Bear with me, this question is long. Suppose you're thinking about the field $K=\mathbb{Q}(\sqrt{-5})$, and you wonder what the ray class field of this with modulus $(2)$ is. A genie comes by and hands you the field $L=K\left(\sqrt{1+2i}\right)$. How would you verify that this is in fact the ray class field?

One thing to do is to show that all principal prime ideals generated by elements $1\mod 2$ in $K$ split in $L$. This is easy enough for primes of $\mathbb{Q}$ that are inert in $K$, but it is more difficult to do this for primes that split going from $\mathbb{Q}$ to $K$. For any single prime, e.g. $(3+2\sqrt{-5})$, it's easy to show that this splits as

$(3+2\sqrt{-5})=(3+2\sqrt{-5}, \sqrt{1+2i}+5)(3+2\sqrt{-5}, \sqrt{1+2i}+8)(3+2\sqrt{-5}, \sqrt{1+2i}-8)(3+2\sqrt{-5}, \sqrt{1+2i}-5)$.

But given any prime, you need to be able to show that it factorizes. This ends up being the same as solving $x^4-2x^2+5\equiv0\mod p$, as we did for the prime in $K$ over $29$; $x^4-2x^2+5$ factorizes $\mod29$ as $(x+5)(x+8)(x-5)(x-8)$.

This method is infeasible, and is actually sort of the end goal for me, so let's look at something else. The ray class group of $K$ with modulus $(2)$ has 4 elements; nonprincipal ideals have index 2 inside the group of ideals, and principal ideals are generated by either $\sqrt{-5}+2\alpha$ or $1+2\alpha$. So there are 2 principal ideal classes, those in the identity element of the group and those that are not but whose squares are. And we can take any nonprincipal element, say $(3, 1+\sqrt{-5})$, and square it to get $(3, 1+\sqrt{-5})^2=(2-\sqrt{-5})$, so there is some nonprincipal ideal class which, when squared, is not the identity element in this group. So we must have the ray class group cyclic of order $4$. So the Galois group $Gal(L/K)$ must be too.

Now $K(i)$ is the Hilbert class field of $K$, and so it must be inside $L$. Thus this is the unique quadratic extension of $K$ in $L$, and $L$ is some quadratic extension of $K(i)$, say $K(\sqrt{a+bi})$ with $a, b\in K$. The nontrivial element of $Gal(K(i)/K)$ extends to an element of $Gal(L/K)$ which does not fix $K(i)$, so it is a generator of $Gal(L/K)$; so the element of the Galois group sending $\sqrt{a+bi}$ to $\sqrt{a-bi}$ is a generator. It also sends $\sqrt{a-bi}$ to $-\sqrt{a+bi}$.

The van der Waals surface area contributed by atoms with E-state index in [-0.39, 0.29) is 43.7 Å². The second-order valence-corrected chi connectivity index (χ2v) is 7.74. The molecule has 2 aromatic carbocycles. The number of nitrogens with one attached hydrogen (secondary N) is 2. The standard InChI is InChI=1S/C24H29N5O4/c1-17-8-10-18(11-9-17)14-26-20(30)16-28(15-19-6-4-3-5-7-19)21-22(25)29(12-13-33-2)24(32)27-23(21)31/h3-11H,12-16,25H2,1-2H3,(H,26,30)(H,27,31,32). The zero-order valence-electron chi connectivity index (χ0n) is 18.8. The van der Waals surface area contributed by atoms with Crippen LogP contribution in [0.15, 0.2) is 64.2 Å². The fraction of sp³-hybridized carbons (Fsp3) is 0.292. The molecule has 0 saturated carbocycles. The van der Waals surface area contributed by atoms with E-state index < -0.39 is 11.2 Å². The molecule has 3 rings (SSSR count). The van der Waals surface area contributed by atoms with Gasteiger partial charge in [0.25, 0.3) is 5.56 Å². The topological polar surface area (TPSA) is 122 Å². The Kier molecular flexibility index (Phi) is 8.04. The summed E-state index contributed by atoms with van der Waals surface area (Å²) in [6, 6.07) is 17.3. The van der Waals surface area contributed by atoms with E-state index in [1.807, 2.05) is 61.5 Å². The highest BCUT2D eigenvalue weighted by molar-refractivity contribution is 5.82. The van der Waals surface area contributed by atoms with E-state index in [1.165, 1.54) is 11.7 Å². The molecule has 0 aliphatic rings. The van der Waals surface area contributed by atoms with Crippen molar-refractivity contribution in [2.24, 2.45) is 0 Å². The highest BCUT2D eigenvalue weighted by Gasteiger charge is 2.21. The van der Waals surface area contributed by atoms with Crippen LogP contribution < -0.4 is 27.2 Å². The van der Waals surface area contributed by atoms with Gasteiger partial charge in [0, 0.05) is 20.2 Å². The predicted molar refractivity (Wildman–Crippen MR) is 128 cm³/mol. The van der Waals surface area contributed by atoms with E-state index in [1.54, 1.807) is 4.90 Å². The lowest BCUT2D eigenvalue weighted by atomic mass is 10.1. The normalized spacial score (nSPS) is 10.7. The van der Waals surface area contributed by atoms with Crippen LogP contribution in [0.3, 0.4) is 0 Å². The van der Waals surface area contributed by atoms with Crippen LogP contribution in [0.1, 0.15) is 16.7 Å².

Now we have to determine what $a$ and $b$ are. If $\sqrt{a-bi}=(c+di)+(e+fi)\sqrt{a+bi}$, then applying the generator twice gives $-\sqrt{a-bi}=(c+di)-(e+fi)\sqrt{a+bi}$; then $c=d=0$ and $\sqrt{a-bi}=(e+fi)\sqrt{a+bi}$. And $\sqrt{a^2+b^2}=\sqrt{a+bi}\cdot\sqrt{a-bi}$ is in $L$, and $K(\sqrt{a^2+b^2})$ is a quadratic extension of $K$, so $K(\sqrt{a^2+b^2})=K(i)$, so $\sqrt{a^2+b^2}=vi$ for some $v\in K$. That is, we have $a^2+b^2+v^2=0$.

Now we need $K(\sqrt{a+bi})$ to be unramified away from $(2)$, so we look at some options. I found $a=r, b=\sqrt{-5}r, v=2r$ works or permutations, and so we get extensions $K(\sqrt{(1+\sqrt{5})r})$ or $K(\sqrt{(1+2i)r})$. Taking $r=\frac{1}{2}$ in the first or $r=1$ in the second gives the same extension of $K$, since $\left(-1+i\cdot\left(\frac{1-\sqrt{5}}{2}\right)\right)\cdot\sqrt{\dfrac{1+\sqrt{5}}{2}}=\sqrt{1+2i}$. So these are feasible extensions, and for all primes that I checked, the polynomial $x^4-2x^2+5$ factorizes as it should. But what else can I do? How do I eliminate all other possible triples $(a, b, v)$?

  • $\begingroup$ Is there a text or lecture notes that you are working from ? $\endgroup$ – Rene Schipperus Nov 13 '16 at 4:07
  • $\begingroup$ @ReneSchipperus Well, I learned all this stuff from a combination of "Primes of the Form x^2+ny^2" by David Cox, and Milne's notes on class field theory here: jmilne.org/math/CourseNotes/CFT.pdf It's a little bit more of a question my advisor asked. $\endgroup$ – Bob Jones Nov 13 '16 at 4:17
  • $\begingroup$ Verify that $L/{\mathbb Q}$ is normal and check that the Galois group is dihedral. This allows you to choose $a$ and $b$ from the rational integers. $\endgroup$ – franz lemmermeyer Nov 13 '16 at 19:14
  • $\begingroup$ @franzlemmermeyer Sorry, but I'm not sure I see why any of those three assertions are true. If we assume that $L/\mathbb{Q}$ is Galois, then L contains 3 quadratic extensions of $\mathbb{Q}$ and a degree 4, so it must be either $\mathbb{Z}/2\times\mathbb{Z}/4$ or $D_8$, but I'm not sure why it can't be abelian. And why does that allow us to choose $a,b$ to be in $\mathbb{Z}$? Thanks for your help. $\endgroup$ – Bob Jones Nov 15 '16 at 23:00
  • $\begingroup$ The Artin isomorphism respects the Galois action, so the automorphism $\tau$ of the base extension acts on the Artin symbol $\sigma$, and you can compute the commutator of these groups rather easily. $\endgroup$ – franz lemmermeyer Nov 16 '16 at 7:08

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